Summer has officially come and gone, but for me it never really ended. This was the first summer in a long while that I wasn’t going back to school to teach in the fall. It was a bittersweet decision, but in the end a choice I felt I had to make. My winter and spring were emotional, to say the least! But when summer came I felt a release – a weight had lifted. Happiness started to creep back in. I was accepting and looking forward to the change.
I have taken up listening to The Potter’s Cast. It’s a podcast for potters. I know right??? Anyway, just the other day, I was listening to this artist from South Africa, John Newdigate, discussing ideas on building a foundation for an art business. He said the primarily goal of the artist is to express yourself honestly, and to take yourself seriously. Simple but powerful! Then he said something that surprised me, because I could hear my teacher self saying this kind of thing to my students – if you’re comfortable with what you are doing, then you’re probably not doing your best. Wow.
It’s all about risk.
When I began teaching 16 years ago, I loved finding quotes about and by artists to have nearby to inspire and motivate students. Risk-taking is an integral part of art education. This one was one of my favorites by Mark Rothko. “Art is an adventure into an unknown world, which can be explored only by those willing to take risks.”
I am a bit behind for posting! After a busy fall, and a great holiday season, I decided to take a break from social media and my studio in January and February. Heading into March, I am itchy to start making new things and am trying to resist the urge to smash all the pots still sitting in my porch shop. That would be silly, as I only recently picked up new glaze pieces that were left behind at Mudflat! (and I love them!) Here are some images that ended my year, including what may have been my last Holiday Open House with Blue Hoot! (sad!)
It’s been a very full summer, in the studio and out! Almost time to say goodbye, but not quite yet… I plan on working outside for as long as I can. And make another ice cream cake, or two. 😉
It was probably less than 5 years ago when I decided to start selling my pottery. It was exactly four years ago this weekend that I set up my tables and tent for the first time at the Strawberry Festival in Westford. I was reminded of how much Lemonbee has grown since then…thanks to several genuinely sweet and loyal, returning customers. I am so grateful for the support of this community, on that day four years ago when I put myself out there for all to see, and for every year since!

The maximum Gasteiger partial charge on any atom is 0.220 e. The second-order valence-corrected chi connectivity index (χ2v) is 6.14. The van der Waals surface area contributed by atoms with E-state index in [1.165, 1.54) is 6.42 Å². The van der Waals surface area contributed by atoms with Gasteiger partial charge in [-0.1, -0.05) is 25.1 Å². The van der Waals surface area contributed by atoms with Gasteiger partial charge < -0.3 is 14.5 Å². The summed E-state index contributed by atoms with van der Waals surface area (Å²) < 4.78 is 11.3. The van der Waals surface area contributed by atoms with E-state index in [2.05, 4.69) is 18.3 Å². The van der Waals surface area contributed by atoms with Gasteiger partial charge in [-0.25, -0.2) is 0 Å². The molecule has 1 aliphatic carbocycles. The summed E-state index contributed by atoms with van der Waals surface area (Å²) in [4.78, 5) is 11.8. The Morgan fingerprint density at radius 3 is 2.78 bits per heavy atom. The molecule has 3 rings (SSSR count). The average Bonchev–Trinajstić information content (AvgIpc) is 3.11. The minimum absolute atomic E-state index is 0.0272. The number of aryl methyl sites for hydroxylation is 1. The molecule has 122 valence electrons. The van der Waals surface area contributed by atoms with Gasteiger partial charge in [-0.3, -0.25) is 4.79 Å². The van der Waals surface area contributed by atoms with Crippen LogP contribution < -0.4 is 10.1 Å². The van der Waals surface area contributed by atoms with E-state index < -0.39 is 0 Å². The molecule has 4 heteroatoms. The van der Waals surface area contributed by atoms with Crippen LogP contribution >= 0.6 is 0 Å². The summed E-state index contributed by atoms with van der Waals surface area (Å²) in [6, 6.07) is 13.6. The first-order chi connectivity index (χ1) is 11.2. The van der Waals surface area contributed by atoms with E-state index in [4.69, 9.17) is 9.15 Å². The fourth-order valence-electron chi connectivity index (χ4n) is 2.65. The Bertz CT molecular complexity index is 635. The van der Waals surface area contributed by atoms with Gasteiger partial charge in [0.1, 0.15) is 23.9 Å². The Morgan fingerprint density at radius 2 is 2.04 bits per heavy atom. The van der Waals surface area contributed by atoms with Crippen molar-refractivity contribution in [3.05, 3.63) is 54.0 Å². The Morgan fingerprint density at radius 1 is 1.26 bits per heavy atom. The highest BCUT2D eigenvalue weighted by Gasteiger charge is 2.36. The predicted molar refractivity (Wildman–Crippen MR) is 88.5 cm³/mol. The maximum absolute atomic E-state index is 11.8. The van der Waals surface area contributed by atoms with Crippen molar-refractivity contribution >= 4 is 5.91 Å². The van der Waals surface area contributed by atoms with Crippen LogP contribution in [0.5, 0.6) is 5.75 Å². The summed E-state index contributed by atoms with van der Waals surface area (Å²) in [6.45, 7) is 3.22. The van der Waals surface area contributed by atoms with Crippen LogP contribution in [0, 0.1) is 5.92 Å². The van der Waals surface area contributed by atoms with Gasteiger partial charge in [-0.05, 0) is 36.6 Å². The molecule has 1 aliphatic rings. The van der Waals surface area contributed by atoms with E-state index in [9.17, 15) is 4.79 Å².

Thanks for loving Lemonbee…
and then I ran out of clay! Pausing at 85. Once I started throwing up to 3 pounds of clay, I knew I wasn’t going to be able to finish with the recycled clay I had left. This will give me time to trim all the bowls hiding under plastic and make room for the last 15 bowls to complete the challenge. I am going to need a lot more clay to finish what I started…
Adding 18 brings the total to 64…maybe I shouldn’t have taken Friday off! 2 more days to go…
Some people love this stage. I do not! Making, yes. Adding buttons, or carving into a leather hard form, yes. Firing the greenware, unloading a bisque kiln, love. Waxing and glazing absolutely. But turning a pot over and trimming it is bottom of the list. It is an essential step, and can take almost as much time to trim as it did to throw it. And it makes a HUGE mess on my basement floor, which is one of the reasons it bothers me so much. I love to procrastinate, but then you have to be careful not to let them get too dry otherwise all that throwing is for nothing! So throwing a 100 bowls in a week also means trimming a 100 bowls too…what was I thinking?!
Day 3: I threw 13 small bowls, starting at 3/4 pound but then increased it to a pound for the last half thrown. After I cleaned up for the day, I went back to photograph and saw the pile of clean tools sitting on the still dirty wheel. Can’t clean everything every time!
Day 4: The day was quite broken up: an hour before school, squeezed in a half hour after school and before pick-up, and snuck in another hour or so before dinner (that never happens!). I increased to 1 1/4 pounds for each, and had to wedge a lot more recycled clay before I could throw. With the larger size I decided I should alter a few more, especially the taller ones I plan on carving once they set up and are trimmed.